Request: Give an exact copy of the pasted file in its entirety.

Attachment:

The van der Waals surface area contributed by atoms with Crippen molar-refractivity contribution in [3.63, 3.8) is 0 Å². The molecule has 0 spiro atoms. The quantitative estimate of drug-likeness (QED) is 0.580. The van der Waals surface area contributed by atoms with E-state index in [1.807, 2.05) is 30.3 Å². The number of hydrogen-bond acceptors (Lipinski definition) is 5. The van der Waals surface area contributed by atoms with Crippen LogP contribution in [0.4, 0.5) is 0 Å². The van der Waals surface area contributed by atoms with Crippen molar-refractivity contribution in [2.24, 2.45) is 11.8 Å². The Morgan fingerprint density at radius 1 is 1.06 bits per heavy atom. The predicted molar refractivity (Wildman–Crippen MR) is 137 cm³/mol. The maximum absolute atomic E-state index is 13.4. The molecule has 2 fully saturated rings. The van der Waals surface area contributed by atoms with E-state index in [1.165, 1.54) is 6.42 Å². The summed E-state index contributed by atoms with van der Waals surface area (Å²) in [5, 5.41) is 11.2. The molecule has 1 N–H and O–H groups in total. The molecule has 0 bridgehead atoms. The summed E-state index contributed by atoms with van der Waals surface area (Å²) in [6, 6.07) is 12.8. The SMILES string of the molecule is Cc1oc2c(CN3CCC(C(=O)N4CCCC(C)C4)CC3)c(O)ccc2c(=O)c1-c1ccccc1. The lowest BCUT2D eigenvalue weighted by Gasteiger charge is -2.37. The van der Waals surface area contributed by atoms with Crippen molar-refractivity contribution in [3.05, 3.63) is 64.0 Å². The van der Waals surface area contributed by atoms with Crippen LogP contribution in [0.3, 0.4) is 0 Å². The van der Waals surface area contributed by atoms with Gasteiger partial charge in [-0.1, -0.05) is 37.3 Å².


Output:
The van der Waals surface area contributed by atoms with Crippen molar-refractivity contribution in [3.63, 3.8) is 0 Å². The molecule has 0 spiro atoms. The quantitative estimate of drug-likeness (QED) is 0.580. The van der Waals surface area contributed by atoms with E-state index in [1.807, 2.05) is 30.3 Å². The number of hydrogen-bond acceptors (Lipinski definition) is 5. The van der Waals surface area contributed by atoms with Crippen LogP contribution in [0.4, 0.5) is 0 Å². The van der Waals surface area contributed by atoms with Crippen molar-refractivity contribution in [2.24, 2.45) is 11.8 Å². The Morgan fingerprint density at radius 1 is 1.06 bits per heavy atom. The predicted molar refractivity (Wildman–Crippen MR) is 137 cm³/mol. The maximum absolute atomic E-state index is 13.4. The molecule has 2 fully saturated rings. The van der Waals surface area contributed by atoms with E-state index in [1.165, 1.54) is 6.42 Å². The summed E-state index contributed by atoms with van der Waals surface area (Å²) in [5, 5.41) is 11.2. The molecule has 1 N–H and O–H groups in total. The molecule has 0 bridgehead atoms. The summed E-state index contributed by atoms with van der Waals surface area (Å²) in [6, 6.07) is 12.8. The SMILES string of the molecule is Cc1oc2c(CN3CCC(C(=O)N4CCCC(C)C4)CC3)c(O)ccc2c(=O)c1-c1ccccc1. The lowest BCUT2D eigenvalue weighted by Gasteiger charge is -2.37. The van der Waals surface area contributed by atoms with Crippen molar-refractivity contribution in [3.05, 3.63) is 64.0 Å². The van der Waals surface area contributed by atoms with Crippen LogP contribution in [0.3, 0.4) is 0 Å². The van der Waals surface area contributed by atoms with Gasteiger partial charge in [-0.1, -0.05) is 37.3 Å².